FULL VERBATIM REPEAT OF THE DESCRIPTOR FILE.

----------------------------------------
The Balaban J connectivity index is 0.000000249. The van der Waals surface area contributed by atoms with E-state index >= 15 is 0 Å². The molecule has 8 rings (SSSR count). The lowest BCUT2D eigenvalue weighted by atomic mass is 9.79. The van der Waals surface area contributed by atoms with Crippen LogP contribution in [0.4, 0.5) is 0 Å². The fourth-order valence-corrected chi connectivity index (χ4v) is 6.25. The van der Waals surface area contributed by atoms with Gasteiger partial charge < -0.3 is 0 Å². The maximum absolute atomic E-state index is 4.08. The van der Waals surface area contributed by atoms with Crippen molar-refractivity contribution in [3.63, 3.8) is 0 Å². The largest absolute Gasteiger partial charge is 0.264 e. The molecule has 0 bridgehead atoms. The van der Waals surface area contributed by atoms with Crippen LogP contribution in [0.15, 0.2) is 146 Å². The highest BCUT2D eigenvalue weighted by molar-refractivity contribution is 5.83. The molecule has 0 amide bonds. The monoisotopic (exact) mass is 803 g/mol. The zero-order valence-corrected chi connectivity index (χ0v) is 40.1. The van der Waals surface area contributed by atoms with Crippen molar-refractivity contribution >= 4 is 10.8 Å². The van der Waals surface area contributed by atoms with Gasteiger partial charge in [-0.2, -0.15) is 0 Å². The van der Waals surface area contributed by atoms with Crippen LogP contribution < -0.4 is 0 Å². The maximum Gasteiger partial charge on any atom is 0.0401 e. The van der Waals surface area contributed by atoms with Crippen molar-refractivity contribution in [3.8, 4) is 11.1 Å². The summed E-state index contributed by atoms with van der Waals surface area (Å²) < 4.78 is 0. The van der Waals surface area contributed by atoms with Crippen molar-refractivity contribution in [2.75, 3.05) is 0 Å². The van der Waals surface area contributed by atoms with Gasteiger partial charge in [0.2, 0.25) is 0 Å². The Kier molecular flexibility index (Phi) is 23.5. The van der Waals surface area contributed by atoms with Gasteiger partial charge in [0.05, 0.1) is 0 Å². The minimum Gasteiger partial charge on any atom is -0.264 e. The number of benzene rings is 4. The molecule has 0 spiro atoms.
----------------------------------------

The Balaban J connectivity index is 0.000000249. The van der Waals surface area contributed by atoms with E-state index >= 15 is 0 Å². The molecule has 8 rings (SSSR count). The lowest BCUT2D eigenvalue weighted by atomic mass is 9.79. The van der Waals surface area contributed by atoms with Crippen LogP contribution in [0.4, 0.5) is 0 Å². The fourth-order valence-corrected chi connectivity index (χ4v) is 6.25. The van der Waals surface area contributed by atoms with Gasteiger partial charge < -0.3 is 0 Å². The maximum absolute atomic E-state index is 4.08. The van der Waals surface area contributed by atoms with Crippen molar-refractivity contribution in [3.63, 3.8) is 0 Å². The largest absolute Gasteiger partial charge is 0.264 e. The molecule has 0 bridgehead atoms. The van der Waals surface area contributed by atoms with Crippen LogP contribution in [0.15, 0.2) is 146 Å². The highest BCUT2D eigenvalue weighted by molar-refractivity contribution is 5.83. The molecule has 0 amide bonds. The monoisotopic (exact) mass is 803 g/mol. The zero-order valence-corrected chi connectivity index (χ0v) is 40.1. The van der Waals surface area contributed by atoms with Crippen molar-refractivity contribution >= 4 is 10.8 Å². The van der Waals surface area contributed by atoms with Gasteiger partial charge in [-0.2, -0.15) is 0 Å². The van der Waals surface area contributed by atoms with Crippen LogP contribution < -0.4 is 0 Å². The maximum Gasteiger partial charge on any atom is 0.0401 e. The van der Waals surface area contributed by atoms with Crippen molar-refractivity contribution in [3.8, 4) is 11.1 Å². The summed E-state index contributed by atoms with van der Waals surface area (Å²) < 4.78 is 0. The van der Waals surface area contributed by atoms with Crippen molar-refractivity contribution in [2.75, 3.05) is 0 Å². The van der Waals surface area contributed by atoms with Gasteiger partial charge in [0.2, 0.25) is 0 Å². The Kier molecular flexibility index (Phi) is 23.5. The van der Waals surface area contributed by atoms with Gasteiger partial charge in [0.05, 0.1) is 0 Å². The minimum Gasteiger partial charge on any atom is -0.264 e. The number of benzene rings is 4. The molecule has 0 spiro atoms.